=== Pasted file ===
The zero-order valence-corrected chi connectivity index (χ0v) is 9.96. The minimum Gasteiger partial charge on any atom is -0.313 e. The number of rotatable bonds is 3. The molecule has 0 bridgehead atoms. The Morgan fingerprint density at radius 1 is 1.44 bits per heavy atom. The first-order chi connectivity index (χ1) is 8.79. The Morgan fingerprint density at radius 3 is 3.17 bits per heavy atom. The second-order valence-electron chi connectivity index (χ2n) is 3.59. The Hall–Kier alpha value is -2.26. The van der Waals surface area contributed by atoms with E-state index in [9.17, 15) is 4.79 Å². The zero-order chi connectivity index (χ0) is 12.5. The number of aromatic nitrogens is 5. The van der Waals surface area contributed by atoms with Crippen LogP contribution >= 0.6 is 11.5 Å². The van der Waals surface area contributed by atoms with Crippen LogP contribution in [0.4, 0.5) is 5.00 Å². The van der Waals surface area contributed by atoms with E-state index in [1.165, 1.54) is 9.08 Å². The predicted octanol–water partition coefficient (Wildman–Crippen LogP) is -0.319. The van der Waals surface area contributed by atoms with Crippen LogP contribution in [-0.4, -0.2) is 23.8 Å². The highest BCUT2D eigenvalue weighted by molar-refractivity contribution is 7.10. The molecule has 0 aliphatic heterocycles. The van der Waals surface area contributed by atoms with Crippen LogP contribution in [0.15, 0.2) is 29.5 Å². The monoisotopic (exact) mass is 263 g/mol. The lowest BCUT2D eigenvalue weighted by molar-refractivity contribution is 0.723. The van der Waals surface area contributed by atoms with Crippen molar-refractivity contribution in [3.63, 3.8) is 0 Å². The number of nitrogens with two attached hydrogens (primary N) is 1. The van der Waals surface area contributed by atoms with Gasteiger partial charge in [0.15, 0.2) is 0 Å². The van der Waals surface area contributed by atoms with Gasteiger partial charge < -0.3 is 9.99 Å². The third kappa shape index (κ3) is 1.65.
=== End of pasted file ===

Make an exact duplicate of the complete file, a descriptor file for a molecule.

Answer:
The zero-order valence-corrected chi connectivity index (χ0v) is 9.96. The minimum Gasteiger partial charge on any atom is -0.313 e. The number of rotatable bonds is 3. The molecule has 0 bridgehead atoms. The Morgan fingerprint density at radius 1 is 1.44 bits per heavy atom. The first-order chi connectivity index (χ1) is 8.79. The Morgan fingerprint density at radius 3 is 3.17 bits per heavy atom. The second-order valence-electron chi connectivity index (χ2n) is 3.59. The Hall–Kier alpha value is -2.26. The van der Waals surface area contributed by atoms with E-state index in [9.17, 15) is 4.79 Å². The zero-order chi connectivity index (χ0) is 12.5. The number of aromatic nitrogens is 5. The van der Waals surface area contributed by atoms with Crippen LogP contribution >= 0.6 is 11.5 Å². The van der Waals surface area contributed by atoms with Crippen LogP contribution in [0.4, 0.5) is 5.00 Å². The van der Waals surface area contributed by atoms with E-state index in [1.165, 1.54) is 9.08 Å². The predicted octanol–water partition coefficient (Wildman–Crippen LogP) is -0.319. The van der Waals surface area contributed by atoms with Crippen LogP contribution in [-0.4, -0.2) is 23.8 Å². The highest BCUT2D eigenvalue weighted by molar-refractivity contribution is 7.10. The molecule has 0 aliphatic heterocycles. The van der Waals surface area contributed by atoms with Crippen LogP contribution in [0.15, 0.2) is 29.5 Å². The monoisotopic (exact) mass is 263 g/mol. The lowest BCUT2D eigenvalue weighted by molar-refractivity contribution is 0.723. The van der Waals surface area contributed by atoms with Crippen molar-refractivity contribution in [3.63, 3.8) is 0 Å². The number of nitrogens with two attached hydrogens (primary N) is 1. The van der Waals surface area contributed by atoms with Gasteiger partial charge in [0.15, 0.2) is 0 Å². The van der Waals surface area contributed by atoms with Gasteiger partial charge < -0.3 is 9.99 Å². The third kappa shape index (κ3) is 1.65.